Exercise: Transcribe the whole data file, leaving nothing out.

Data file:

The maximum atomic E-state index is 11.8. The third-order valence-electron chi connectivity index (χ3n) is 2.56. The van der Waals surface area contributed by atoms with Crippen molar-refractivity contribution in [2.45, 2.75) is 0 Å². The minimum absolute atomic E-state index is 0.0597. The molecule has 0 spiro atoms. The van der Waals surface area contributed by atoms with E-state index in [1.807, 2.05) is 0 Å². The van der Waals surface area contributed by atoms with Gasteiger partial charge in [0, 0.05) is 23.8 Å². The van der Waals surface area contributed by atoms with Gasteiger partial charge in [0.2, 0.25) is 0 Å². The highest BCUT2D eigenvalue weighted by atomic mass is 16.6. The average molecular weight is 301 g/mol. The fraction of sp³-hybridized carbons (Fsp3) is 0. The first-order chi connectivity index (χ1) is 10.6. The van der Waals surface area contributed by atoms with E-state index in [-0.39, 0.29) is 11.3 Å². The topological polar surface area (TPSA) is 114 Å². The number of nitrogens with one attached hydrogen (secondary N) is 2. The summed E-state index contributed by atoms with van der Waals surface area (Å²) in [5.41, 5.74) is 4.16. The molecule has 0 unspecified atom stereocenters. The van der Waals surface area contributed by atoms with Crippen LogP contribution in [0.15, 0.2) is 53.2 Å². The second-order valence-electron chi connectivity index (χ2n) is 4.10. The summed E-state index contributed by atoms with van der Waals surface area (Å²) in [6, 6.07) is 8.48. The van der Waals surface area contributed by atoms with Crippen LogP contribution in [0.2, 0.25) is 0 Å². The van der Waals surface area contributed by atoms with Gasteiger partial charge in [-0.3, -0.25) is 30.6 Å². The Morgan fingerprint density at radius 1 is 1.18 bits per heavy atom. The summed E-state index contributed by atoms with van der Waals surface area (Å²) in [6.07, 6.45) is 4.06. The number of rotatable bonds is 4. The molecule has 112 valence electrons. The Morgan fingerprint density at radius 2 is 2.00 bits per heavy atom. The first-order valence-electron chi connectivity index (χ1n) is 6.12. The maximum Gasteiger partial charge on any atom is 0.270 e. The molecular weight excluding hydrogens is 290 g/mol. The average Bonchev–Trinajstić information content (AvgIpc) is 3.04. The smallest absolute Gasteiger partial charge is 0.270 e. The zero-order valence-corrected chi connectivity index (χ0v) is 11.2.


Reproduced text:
The maximum atomic E-state index is 11.8. The third-order valence-electron chi connectivity index (χ3n) is 2.56. The van der Waals surface area contributed by atoms with Crippen molar-refractivity contribution in [2.45, 2.75) is 0 Å². The minimum absolute atomic E-state index is 0.0597. The molecule has 0 spiro atoms. The van der Waals surface area contributed by atoms with E-state index in [1.807, 2.05) is 0 Å². The van der Waals surface area contributed by atoms with Gasteiger partial charge in [0, 0.05) is 23.8 Å². The van der Waals surface area contributed by atoms with Gasteiger partial charge in [0.2, 0.25) is 0 Å². The highest BCUT2D eigenvalue weighted by atomic mass is 16.6. The average molecular weight is 301 g/mol. The fraction of sp³-hybridized carbons (Fsp3) is 0. The first-order chi connectivity index (χ1) is 10.6. The van der Waals surface area contributed by atoms with E-state index in [-0.39, 0.29) is 11.3 Å². The topological polar surface area (TPSA) is 114 Å². The number of nitrogens with one attached hydrogen (secondary N) is 2. The summed E-state index contributed by atoms with van der Waals surface area (Å²) in [5.41, 5.74) is 4.16. The molecule has 0 unspecified atom stereocenters. The van der Waals surface area contributed by atoms with Crippen LogP contribution in [0.15, 0.2) is 53.2 Å². The second-order valence-electron chi connectivity index (χ2n) is 4.10. The summed E-state index contributed by atoms with van der Waals surface area (Å²) in [6, 6.07) is 8.48. The van der Waals surface area contributed by atoms with Crippen LogP contribution in [0.2, 0.25) is 0 Å². The van der Waals surface area contributed by atoms with Gasteiger partial charge in [-0.3, -0.25) is 30.6 Å². The Morgan fingerprint density at radius 1 is 1.18 bits per heavy atom. The summed E-state index contributed by atoms with van der Waals surface area (Å²) in [6.07, 6.45) is 4.06. The number of rotatable bonds is 4. The molecule has 112 valence electrons. The Morgan fingerprint density at radius 2 is 2.00 bits per heavy atom. The first-order valence-electron chi connectivity index (χ1n) is 6.12. The maximum Gasteiger partial charge on any atom is 0.270 e. The molecular weight excluding hydrogens is 290 g/mol. The average Bonchev–Trinajstić information content (AvgIpc) is 3.04. The smallest absolute Gasteiger partial charge is 0.270 e. The zero-order valence-corrected chi connectivity index (χ0v) is 11.2.